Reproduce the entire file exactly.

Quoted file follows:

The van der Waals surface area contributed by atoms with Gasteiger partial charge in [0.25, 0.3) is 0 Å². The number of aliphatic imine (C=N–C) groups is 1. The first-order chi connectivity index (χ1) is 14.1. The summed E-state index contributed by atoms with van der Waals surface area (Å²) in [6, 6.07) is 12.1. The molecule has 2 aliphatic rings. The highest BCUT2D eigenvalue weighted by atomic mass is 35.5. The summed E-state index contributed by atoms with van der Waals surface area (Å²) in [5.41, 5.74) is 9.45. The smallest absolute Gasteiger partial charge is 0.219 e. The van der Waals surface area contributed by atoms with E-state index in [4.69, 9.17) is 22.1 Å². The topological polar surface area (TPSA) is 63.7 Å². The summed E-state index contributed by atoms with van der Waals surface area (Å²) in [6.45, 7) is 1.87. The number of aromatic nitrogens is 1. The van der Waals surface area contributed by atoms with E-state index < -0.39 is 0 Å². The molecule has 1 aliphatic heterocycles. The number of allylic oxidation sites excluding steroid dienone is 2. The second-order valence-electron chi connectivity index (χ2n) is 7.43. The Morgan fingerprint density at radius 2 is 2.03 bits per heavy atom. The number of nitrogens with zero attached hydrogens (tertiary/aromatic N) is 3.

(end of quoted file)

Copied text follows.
The van der Waals surface area contributed by atoms with Gasteiger partial charge in [0.25, 0.3) is 0 Å². The number of aliphatic imine (C=N–C) groups is 1. The first-order chi connectivity index (χ1) is 14.1. The summed E-state index contributed by atoms with van der Waals surface area (Å²) in [6, 6.07) is 12.1. The molecule has 2 aliphatic rings. The highest BCUT2D eigenvalue weighted by atomic mass is 35.5. The summed E-state index contributed by atoms with van der Waals surface area (Å²) in [5.41, 5.74) is 9.45. The smallest absolute Gasteiger partial charge is 0.219 e. The van der Waals surface area contributed by atoms with E-state index in [4.69, 9.17) is 22.1 Å². The topological polar surface area (TPSA) is 63.7 Å². The summed E-state index contributed by atoms with van der Waals surface area (Å²) in [6.45, 7) is 1.87. The number of aromatic nitrogens is 1. The van der Waals surface area contributed by atoms with E-state index < -0.39 is 0 Å². The molecule has 1 aliphatic heterocycles. The number of allylic oxidation sites excluding steroid dienone is 2. The second-order valence-electron chi connectivity index (χ2n) is 7.43. The Morgan fingerprint density at radius 2 is 2.03 bits per heavy atom. The number of nitrogens with zero attached hydrogens (tertiary/aromatic N) is 3.